The Human Microbiome in Nutrition, Disease, and Mental Health 

The human microbiota consists of approximately 40 trillion microorganisms, and the genes of these taxa vastly outnumber those found in the human genome. These microbes influence our health in a variety of ways, including training the immune system to respond to infection and affecting reproductive health outcomes (such as those associated with preterm birth and postpartum depression). These outcomes can be moderated by lifestyle and individual factors, such as diet and physiology. Diet can influence the diversity and metabolic behavior of the microbiome, as dietary components act as substrates for microbial metabolism, and the gut-brain axis further mediates the interaction between bacterial communities in the intestine and neurological, immunological and endocrinological processes. We continue to explore the intricate relationship between our microbiota and our health through clinical-based research at the UCSD School of Medicine and with collaborators around the world.  

Recent and ongoing projects: 

  • Airway microbiome and chronic obstructive pulmonary disease: Profiling airway microbe–host interactions in COPD through an in-depth analysis of the sputum metagenome, metabolome, host transcriptome and proteome of COPD patients and healthy individuals. Publication: Multi-omics analyses of airway host–microbe interactions in chronic obstructive pulmonary disease identify potential therapeutic interventions 
  • Characterizing the molecular interaction between Rothia bacteria and SARS-CoV-2: Building upon our previous hospital study to identify the mechanisms by which the viral spike protein binds more efficiently to bacteria from the Rothia genus compared to other bacterial taxa.  
  • Colonoscopy, lavage, and precision nutrition: In a groundbreaking study, we are exploring how diet choices post colonoscopy can increase or decrease the risk of colonic polyp emergence and therefore the risk of colorectal cancer. 
  • Fecal microbiome transplants: Understanding microbial interactions that shape ecological stability of transplants. 
  • Gut-brain axis: Impact of fecal microbiota transplantation and probiotic administration on microbial GABA metabolism as a treatment for depression and anxiety. Publication: Effects of ‘Healthy’ Fecal Microbiota Transplantation against the Deterioration of Depression in Fawn-Hooded Rats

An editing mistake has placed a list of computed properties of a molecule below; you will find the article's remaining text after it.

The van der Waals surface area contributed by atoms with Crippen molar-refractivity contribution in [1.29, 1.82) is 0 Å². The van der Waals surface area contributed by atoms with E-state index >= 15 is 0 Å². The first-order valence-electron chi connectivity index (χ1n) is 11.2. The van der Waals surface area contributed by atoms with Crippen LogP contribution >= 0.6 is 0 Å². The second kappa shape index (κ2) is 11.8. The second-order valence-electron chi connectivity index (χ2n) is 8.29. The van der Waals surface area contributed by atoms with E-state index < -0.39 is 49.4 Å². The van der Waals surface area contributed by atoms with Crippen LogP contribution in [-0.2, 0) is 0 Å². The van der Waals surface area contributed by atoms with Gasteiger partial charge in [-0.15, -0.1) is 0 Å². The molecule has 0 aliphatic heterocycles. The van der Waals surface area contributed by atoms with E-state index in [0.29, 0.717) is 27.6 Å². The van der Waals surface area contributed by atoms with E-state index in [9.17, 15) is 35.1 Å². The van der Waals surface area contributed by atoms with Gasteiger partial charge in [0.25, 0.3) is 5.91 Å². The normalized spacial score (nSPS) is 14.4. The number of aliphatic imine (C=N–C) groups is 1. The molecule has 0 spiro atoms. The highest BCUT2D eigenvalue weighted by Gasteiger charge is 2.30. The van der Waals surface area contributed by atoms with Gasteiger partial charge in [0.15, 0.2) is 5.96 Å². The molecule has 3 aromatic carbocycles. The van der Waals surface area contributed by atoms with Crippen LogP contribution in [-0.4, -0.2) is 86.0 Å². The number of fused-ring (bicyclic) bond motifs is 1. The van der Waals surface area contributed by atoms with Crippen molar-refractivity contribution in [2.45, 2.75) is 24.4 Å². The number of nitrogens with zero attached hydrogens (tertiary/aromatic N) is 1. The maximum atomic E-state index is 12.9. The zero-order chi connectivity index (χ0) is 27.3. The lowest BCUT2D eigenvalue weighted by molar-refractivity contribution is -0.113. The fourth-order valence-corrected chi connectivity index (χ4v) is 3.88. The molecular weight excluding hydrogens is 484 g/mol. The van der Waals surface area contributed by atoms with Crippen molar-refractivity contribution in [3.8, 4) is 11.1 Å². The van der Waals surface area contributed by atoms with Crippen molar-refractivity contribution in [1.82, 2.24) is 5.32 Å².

• HPV and the microbiome: Role of the cervicovaginal microbiome in moderating Human Papillomavirus disease severity in women in Puerto Rico. 
  • Kombucha supplementation to a western diet: Impact of fermented foods on microbiome, inflammation, and host health. 
  • METS: Role of diet and lifestyle differences across countries in shaping gut microbial communities and metabolism in adults of African descent.  
  • Mycobiome and Nonalcoholic Fatty Liver Disease (NAFLD): Investigating the gut mycobiome in patients with type 2 diabetes mellitus, from patients with and without NAFLD. 
  • Outdoor exposure in childhood: Longitudinal characterization of gut microbiomes and health markers in children enrolled in outdoor preschool. 
  • Precision nutrition: The Microbiome and Metagenomics Center at UC San Diego is part of the Nutrition for Precision Health consortium, which is powered by the NIH’s All of Us Research Program.  
  • Preterm infant microbiome and metabolome: Influence of microbial metabolism on asthma risk in preterm infants, and impact of breastfeeding on the preterm infant microbiome and metabolome. Publication: The impact of maternal asthma on the preterm infants’ gut metabolome and microbiome (MAP study) 
  • Protein restriction and fiber supplementation: The role of gut microbiome in host nutritional and metabolic adaptation during low dietary protein conditions. Publication: Gut microbiota mediate the FGF21 adaptive stress response to chronic dietary protein-restriction in mice 
  • Skin microbiome: Measuring skin attributes in peri- and post-menopausal women and identifying associations with the skin microbiome in rural vs urban demographics.  
  • Review: Dietary Selection Pressures and Their Impact on the Gut Microbiome 

Microbial Ecology of the Built Environment 

Urbanization and our indoor lifestyle have deeply affected how we acquire and interact with our microbiota. In the Gilbert Lab, we are working to answer fundamental questions about how built environments shape our microbial interactions, including what factors influence their assemblage, persistence, selection for genetic traits, and transmission throughout these spaces. Much of our research relies on longitudinal surveys. This includes our Home Microbiome Project, in which we recruited public scientists to collect microbes from their home and skin over time. Additionally, our Hospital Microbiome Project characterized microbes from hospital patients, staff, and surfaces over the course of its first year, post-opening. During the COVID-19 pandemic, we followed up on this study to examine the influence of COVID-19 patient occupancy on hospital surface microbiomes, and we continue to explore ways in which we can manipulate microbial communities to reduce infection risk indoors, such as in hospitals, in homes, and on the International Space Station.